2. Family-focused therapy includes a child's family members. It helps enhance family coping strategies, such as recognizing new episodes early and helping their child. This therapy also improves communication and problem-solving.
    3. Interpersonal and social rhythm therapy helps children and teens with bipolar disorder improve their relationships with others and manage their daily routines. Regular daily routines and sleep schedules may help protect against manic episodes.
    4. Psychoeducation teaches young people with bipolar disorder about the illness and its treatment. This treatment helps people recognize signs of relapse so they can seek treatment early, before a full-blown episode occurs. Psychoeducation also may be helpful for family members and caregivers.

    Other types of therapies may be tried as well, or used along with those mentioned above. The number, frequency, and type of psychotherapy sessions should be based on your child's treatment needs.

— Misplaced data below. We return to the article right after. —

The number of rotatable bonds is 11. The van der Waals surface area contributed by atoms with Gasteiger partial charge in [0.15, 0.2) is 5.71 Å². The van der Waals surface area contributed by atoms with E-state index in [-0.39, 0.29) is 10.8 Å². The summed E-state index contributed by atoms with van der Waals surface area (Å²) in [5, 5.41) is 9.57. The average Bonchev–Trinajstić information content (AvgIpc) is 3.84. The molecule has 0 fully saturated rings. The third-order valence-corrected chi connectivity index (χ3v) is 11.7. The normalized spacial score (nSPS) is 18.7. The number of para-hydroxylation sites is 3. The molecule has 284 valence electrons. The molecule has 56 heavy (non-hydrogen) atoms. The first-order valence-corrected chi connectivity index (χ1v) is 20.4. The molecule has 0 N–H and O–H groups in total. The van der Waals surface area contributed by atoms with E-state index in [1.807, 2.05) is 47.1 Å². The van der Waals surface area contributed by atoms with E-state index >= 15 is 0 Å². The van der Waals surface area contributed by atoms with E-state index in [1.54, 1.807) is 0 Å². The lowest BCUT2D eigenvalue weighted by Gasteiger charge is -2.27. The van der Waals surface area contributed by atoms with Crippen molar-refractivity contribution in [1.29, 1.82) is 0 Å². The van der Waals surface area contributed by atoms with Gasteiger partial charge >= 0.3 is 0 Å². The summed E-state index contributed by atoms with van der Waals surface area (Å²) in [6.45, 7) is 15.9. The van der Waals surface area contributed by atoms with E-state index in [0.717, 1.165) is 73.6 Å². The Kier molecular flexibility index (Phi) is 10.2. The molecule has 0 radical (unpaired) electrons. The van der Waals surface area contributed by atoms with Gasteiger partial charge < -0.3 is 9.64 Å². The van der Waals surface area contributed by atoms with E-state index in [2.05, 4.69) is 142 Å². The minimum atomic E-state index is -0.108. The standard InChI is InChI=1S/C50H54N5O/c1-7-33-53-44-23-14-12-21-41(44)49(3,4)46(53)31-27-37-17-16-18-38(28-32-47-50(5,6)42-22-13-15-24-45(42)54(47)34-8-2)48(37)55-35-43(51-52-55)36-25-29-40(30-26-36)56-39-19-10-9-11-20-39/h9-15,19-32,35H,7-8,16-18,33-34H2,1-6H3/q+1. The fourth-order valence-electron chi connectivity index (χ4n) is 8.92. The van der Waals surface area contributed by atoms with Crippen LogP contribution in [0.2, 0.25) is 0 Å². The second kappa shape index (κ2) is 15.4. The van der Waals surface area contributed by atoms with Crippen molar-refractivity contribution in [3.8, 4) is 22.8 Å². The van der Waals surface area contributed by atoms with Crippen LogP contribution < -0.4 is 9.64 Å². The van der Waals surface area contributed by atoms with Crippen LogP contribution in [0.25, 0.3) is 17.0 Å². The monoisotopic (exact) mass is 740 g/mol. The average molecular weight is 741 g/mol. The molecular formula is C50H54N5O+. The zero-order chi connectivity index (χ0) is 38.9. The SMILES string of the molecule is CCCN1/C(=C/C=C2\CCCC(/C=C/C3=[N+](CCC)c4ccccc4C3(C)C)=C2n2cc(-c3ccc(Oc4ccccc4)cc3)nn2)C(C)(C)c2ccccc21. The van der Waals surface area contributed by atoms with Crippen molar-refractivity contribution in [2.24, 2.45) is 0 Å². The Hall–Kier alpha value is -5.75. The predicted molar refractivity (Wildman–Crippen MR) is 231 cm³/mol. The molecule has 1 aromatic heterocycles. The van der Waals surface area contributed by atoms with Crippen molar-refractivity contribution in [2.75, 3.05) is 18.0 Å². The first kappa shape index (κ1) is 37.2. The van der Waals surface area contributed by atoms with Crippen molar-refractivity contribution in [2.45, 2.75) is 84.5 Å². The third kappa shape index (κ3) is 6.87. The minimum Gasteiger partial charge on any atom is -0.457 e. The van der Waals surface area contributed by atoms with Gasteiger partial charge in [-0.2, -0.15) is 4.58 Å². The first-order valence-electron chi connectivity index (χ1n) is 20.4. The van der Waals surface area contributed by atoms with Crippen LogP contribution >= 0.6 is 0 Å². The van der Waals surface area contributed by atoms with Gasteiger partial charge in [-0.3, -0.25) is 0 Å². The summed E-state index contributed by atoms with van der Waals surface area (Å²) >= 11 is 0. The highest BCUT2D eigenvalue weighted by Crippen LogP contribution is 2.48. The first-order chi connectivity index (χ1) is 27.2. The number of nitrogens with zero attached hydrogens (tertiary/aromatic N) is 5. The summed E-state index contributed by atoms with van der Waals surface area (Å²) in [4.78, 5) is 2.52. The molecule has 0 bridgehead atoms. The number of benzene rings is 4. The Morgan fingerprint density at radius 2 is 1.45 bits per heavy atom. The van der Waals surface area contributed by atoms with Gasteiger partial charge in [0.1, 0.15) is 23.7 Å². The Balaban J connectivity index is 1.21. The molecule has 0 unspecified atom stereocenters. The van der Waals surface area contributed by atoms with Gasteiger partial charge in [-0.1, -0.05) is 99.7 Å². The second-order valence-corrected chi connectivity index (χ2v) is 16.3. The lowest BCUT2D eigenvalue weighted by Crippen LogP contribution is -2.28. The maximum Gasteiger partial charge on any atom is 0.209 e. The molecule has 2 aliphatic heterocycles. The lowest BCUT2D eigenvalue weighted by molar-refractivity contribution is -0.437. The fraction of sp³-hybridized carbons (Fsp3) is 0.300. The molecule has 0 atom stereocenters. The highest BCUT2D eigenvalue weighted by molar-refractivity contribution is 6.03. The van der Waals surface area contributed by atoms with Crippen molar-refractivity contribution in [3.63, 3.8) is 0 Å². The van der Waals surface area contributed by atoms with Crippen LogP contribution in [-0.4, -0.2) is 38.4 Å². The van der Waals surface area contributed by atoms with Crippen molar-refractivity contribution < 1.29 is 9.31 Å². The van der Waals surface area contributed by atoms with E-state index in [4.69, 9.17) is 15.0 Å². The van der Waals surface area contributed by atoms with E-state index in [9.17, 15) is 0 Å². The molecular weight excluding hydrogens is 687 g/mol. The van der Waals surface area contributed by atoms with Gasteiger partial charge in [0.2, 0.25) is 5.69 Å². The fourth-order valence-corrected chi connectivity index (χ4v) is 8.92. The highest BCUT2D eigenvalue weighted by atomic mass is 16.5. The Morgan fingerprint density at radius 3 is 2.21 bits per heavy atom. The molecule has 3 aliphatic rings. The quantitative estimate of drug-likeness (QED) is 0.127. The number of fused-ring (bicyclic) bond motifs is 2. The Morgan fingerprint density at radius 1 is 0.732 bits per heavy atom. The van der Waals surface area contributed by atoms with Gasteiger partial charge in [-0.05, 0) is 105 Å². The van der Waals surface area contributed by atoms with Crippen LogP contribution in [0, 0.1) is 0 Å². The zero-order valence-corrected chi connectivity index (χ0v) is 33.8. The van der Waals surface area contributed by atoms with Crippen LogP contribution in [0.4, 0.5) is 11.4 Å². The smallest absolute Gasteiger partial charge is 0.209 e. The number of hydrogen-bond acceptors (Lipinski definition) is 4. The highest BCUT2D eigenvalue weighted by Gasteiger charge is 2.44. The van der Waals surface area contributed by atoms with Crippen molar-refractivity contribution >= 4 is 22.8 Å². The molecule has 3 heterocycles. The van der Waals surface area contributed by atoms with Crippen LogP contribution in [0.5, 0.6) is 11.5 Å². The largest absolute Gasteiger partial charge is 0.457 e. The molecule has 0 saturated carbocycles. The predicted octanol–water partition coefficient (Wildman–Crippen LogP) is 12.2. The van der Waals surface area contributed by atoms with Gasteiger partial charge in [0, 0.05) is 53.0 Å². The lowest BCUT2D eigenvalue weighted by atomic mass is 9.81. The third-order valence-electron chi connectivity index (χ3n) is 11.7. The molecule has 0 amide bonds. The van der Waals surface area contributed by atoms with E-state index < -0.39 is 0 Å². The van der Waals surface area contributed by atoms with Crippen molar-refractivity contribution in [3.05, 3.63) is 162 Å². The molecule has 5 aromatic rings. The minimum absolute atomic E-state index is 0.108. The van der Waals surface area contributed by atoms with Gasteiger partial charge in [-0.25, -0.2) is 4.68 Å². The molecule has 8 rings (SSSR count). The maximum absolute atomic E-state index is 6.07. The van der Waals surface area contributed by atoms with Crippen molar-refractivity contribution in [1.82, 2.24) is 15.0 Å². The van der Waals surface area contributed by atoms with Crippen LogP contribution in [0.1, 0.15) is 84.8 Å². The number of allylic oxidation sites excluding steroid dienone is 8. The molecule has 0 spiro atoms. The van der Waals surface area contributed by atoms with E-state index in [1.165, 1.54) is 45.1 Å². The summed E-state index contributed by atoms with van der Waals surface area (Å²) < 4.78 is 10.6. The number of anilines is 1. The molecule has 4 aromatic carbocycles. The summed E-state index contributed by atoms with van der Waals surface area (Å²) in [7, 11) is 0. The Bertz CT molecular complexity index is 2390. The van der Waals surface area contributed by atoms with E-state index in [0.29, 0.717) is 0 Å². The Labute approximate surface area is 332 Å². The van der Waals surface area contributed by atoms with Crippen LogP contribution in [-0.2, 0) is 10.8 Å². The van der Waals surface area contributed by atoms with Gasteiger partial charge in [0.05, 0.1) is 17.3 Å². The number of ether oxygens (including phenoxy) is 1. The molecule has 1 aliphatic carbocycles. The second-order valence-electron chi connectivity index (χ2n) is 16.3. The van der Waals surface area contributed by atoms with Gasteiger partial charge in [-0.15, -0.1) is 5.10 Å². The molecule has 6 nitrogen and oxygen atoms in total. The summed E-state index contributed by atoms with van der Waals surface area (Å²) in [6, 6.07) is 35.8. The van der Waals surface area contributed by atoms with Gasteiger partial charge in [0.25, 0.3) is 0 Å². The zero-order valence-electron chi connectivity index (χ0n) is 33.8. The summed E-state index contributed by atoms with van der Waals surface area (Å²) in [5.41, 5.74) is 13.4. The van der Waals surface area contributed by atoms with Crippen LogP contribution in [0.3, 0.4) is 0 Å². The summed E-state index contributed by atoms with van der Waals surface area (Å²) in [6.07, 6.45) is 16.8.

A licensed psychologist, social worker, or counselor typically provides these therapies. This professional often works with your child's psychiatrist to monitor care. Some may also be licensed to prescribe medications; check the laws in your state.

    In addition to getting therapy to reduce symptoms of bipolar disorder, children and teens may also benefit from therapies that address problems at school, work, or in the community. Such therapies may target communication skills, problem-solving skills, or skills for school or work. Other programs, such as those provided by social welfare programs or support and advocacy groups, can help as well.

    Some children with bipolar disorder may also have learning disorders or language problems. Your child's school may need to make accommodations that reduce the stresses of a school day and provide proper support or interventions.

    Medically Reviewed by a Doctor on 3/26/2014